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Cheating with supply of review copies - the Amazon Verified Purchase scam


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Showing 126-150 of 197 posts in this discussion
In reply to an earlier post on Oct 30, 2012 3:35:14 AM PDT
With Amazon, nothing is ever that simple.

For example, "Reviews from the Amazon Vine™ program are already labeled, so additional disclosure is not necessary." is not entirely accurate. I post all my Vine reviews here as well as in the UK, but I add the Vine disclosure myself. Amazon don't provide it because I am in UK Vine. The green banner appears only on my Vine reviews posted in the UK.

Also "Reviews written for any form of compensation other than a free copy of the product. This includes reviews that are a part of a paid publicity package" as written there, is ambiguous. In real life, if I give somebody money to buy something rather than buying it myself and sending it to them, it still counts as a gift. Hence the earlier thread. It was only as a result of people asking further questions that Amazon clarified thus ..... (reproduced here word for word as posted on the other thread)

The only form of compensation (payment) that Amazon allow is a free copy of the product (provided up front) in exchange for an unbiased review. Refunding of a product or providing funds to purchase the product are considered compensation and not allowed.

.... and further clarification followed later in bits and pieces .... (this is my version but retains the essence of what else was said)

Minor involvement with the product such as graphic design or additional notes (for example, the booklet notes for a CD or the foreword for a book) also count as compensation, unless these services were provided free of charge. Being the recipient of a prize related to the product also counts as compensation.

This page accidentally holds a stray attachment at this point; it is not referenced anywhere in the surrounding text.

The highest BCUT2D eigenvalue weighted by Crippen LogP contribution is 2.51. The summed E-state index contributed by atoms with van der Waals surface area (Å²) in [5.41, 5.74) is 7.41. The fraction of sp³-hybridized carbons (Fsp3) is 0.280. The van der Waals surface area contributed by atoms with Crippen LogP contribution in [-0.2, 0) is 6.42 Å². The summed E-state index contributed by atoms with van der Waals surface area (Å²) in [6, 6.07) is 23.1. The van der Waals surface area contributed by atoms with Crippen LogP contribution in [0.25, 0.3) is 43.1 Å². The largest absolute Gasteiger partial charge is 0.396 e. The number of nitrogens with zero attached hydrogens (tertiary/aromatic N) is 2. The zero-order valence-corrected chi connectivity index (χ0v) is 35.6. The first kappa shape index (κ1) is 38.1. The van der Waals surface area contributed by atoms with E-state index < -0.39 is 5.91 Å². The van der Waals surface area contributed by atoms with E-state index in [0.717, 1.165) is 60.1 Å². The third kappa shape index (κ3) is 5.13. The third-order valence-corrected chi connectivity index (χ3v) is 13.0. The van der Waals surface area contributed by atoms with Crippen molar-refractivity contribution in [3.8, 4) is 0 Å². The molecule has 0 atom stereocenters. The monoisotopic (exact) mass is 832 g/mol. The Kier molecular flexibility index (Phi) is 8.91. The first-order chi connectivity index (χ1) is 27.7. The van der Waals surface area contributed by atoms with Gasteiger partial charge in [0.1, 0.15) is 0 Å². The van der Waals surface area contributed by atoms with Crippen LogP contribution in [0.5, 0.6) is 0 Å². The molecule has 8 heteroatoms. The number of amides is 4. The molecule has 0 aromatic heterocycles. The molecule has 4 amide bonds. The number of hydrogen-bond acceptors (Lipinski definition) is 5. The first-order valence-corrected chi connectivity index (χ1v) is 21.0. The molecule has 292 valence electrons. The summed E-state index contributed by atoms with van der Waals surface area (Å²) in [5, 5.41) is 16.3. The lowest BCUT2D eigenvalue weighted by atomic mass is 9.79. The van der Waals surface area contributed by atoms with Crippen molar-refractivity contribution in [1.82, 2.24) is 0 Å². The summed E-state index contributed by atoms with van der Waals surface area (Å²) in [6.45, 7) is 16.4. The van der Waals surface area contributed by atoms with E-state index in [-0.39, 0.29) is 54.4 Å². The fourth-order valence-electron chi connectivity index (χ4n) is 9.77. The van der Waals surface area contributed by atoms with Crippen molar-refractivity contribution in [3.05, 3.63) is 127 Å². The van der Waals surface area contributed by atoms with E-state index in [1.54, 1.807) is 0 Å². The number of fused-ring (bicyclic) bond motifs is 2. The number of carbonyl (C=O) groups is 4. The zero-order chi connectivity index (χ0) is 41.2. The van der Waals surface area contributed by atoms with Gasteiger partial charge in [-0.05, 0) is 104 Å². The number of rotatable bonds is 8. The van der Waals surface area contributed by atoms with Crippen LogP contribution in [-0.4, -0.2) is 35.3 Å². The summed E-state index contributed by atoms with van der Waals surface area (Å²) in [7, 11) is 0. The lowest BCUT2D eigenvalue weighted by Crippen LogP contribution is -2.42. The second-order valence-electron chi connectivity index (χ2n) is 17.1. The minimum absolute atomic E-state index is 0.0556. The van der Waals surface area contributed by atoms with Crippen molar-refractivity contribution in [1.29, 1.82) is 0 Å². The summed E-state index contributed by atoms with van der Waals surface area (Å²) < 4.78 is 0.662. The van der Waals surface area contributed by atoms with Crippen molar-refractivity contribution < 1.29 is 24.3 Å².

..... and none of that stuff appeared in any of Amazon's guidelines at the time, and I don't suppose they've modified those guidelines to add the clarifications they sent by e-mail to those who requested it.

Another guideline that Amazon usually enforce in the USA is about reviewing the product. Amazon UK appear to be more relaxed on this although they have the same guidelines. Somebody wrote a 1-star review of a CD just because there wasn't a track listing. I complained but the review stays up. I don't think Amazon USA would have kept the review.

==============

Which all goes to explain why I don't ever take Amazon's guidelines at face value. It is necessary to learn which guidelines are rules, which are merely guidelines and (if possible) which might be rules or guidelines depending on whoever is at the other end making decisions.

In reply to an earlier post on Oct 30, 2012 3:38:30 AM PDT
Last edited by the author on Oct 30, 2012 4:30:49 AM PDT
"If I haven't misunderstood, then I don't understand what all the fuss is about"

Your second point about the definition of a free review copy wasn't clear a few weeks ago, which is why there's all the fuss.

In reply to an earlier post on Oct 30, 2012 3:52:27 AM PDT
Grandma says:
I think you've likely pointed up the difference. You are in the UK and UK law can be quite different from US law. Amazon has made things perfectly clear, at least as far as things go on this side of the pond, with the all-encompassing word "anything".

As far as the 1-star because of a missing track, I've written many a 1-star review and I am reasonably sure that Amazon would indeed have allowed the review to stay up. They **might** have taken it down for something like complaining about the shipping, but even those generally stay around.

Why would you complain, though, Peter? I don't get it . . . if you aren't the artist involved, what skin is it off your nose if somebody writes a one-star review?

In reply to an earlier post on Oct 30, 2012 4:29:50 AM PDT
I am concerned about the integrity of the reviewing system. Misleading reviews of whatever rating mess up the system, especially where there are fewc reviews.

In any case, I posted my first review because a CD I liked had just one review - a one-star review. Twelve and a half years later, it still has only five reviews but it's long out of print. There is still only a solitary one-star review, along with three five-star reviews including mine, and a three-star review. But it was ages before I posted another review. I was a slow starter.